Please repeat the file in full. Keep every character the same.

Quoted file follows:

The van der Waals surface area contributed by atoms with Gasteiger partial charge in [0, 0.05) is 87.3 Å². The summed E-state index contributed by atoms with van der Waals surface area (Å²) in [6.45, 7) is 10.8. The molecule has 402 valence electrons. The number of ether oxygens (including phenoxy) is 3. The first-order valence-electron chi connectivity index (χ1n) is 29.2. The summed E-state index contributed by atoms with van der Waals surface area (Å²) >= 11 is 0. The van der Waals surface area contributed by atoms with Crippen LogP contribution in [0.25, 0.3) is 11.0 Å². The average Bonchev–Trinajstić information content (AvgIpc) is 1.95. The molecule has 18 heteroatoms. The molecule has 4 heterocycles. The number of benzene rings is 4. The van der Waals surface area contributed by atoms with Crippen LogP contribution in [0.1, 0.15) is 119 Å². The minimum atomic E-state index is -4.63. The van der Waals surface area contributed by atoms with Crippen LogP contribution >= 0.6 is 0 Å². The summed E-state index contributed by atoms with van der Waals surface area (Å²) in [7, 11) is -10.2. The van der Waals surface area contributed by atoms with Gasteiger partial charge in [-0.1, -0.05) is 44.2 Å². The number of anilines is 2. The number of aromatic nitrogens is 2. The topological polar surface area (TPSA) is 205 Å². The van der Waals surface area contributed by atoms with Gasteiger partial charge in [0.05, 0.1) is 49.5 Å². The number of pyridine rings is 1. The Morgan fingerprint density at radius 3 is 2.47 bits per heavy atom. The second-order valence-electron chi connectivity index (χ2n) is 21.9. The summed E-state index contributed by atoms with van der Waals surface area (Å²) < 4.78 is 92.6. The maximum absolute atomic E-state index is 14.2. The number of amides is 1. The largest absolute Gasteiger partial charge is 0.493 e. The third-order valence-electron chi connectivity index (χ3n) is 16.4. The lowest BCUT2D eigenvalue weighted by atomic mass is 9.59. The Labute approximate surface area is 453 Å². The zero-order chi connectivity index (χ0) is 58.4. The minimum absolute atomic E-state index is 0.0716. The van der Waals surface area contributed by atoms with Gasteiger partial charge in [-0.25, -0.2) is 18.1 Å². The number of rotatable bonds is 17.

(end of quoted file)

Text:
The van der Waals surface area contributed by atoms with Gasteiger partial charge in [0, 0.05) is 87.3 Å². The summed E-state index contributed by atoms with van der Waals surface area (Å²) in [6.45, 7) is 10.8. The molecule has 402 valence electrons. The number of ether oxygens (including phenoxy) is 3. The first-order valence-electron chi connectivity index (χ1n) is 29.2. The summed E-state index contributed by atoms with van der Waals surface area (Å²) >= 11 is 0. The van der Waals surface area contributed by atoms with Crippen LogP contribution in [0.25, 0.3) is 11.0 Å². The average Bonchev–Trinajstić information content (AvgIpc) is 1.95. The molecule has 18 heteroatoms. The molecule has 4 heterocycles. The number of benzene rings is 4. The van der Waals surface area contributed by atoms with Crippen LogP contribution in [0.1, 0.15) is 119 Å². The minimum atomic E-state index is -4.63. The van der Waals surface area contributed by atoms with Crippen LogP contribution >= 0.6 is 0 Å². The summed E-state index contributed by atoms with van der Waals surface area (Å²) in [7, 11) is -10.2. The van der Waals surface area contributed by atoms with Gasteiger partial charge in [-0.1, -0.05) is 44.2 Å². The number of anilines is 2. The number of aromatic nitrogens is 2. The topological polar surface area (TPSA) is 205 Å². The van der Waals surface area contributed by atoms with Gasteiger partial charge in [0.05, 0.1) is 49.5 Å². The number of pyridine rings is 1. The Morgan fingerprint density at radius 3 is 2.47 bits per heavy atom. The second-order valence-electron chi connectivity index (χ2n) is 21.9. The summed E-state index contributed by atoms with van der Waals surface area (Å²) < 4.78 is 92.6. The maximum absolute atomic E-state index is 14.2. The number of amides is 1. The largest absolute Gasteiger partial charge is 0.493 e. The third-order valence-electron chi connectivity index (χ3n) is 16.4. The lowest BCUT2D eigenvalue weighted by atomic mass is 9.59. The Labute approximate surface area is 453 Å². The zero-order chi connectivity index (χ0) is 58.4. The minimum absolute atomic E-state index is 0.0716. The van der Waals surface area contributed by atoms with Gasteiger partial charge in [-0.25, -0.2) is 18.1 Å². The number of rotatable bonds is 17.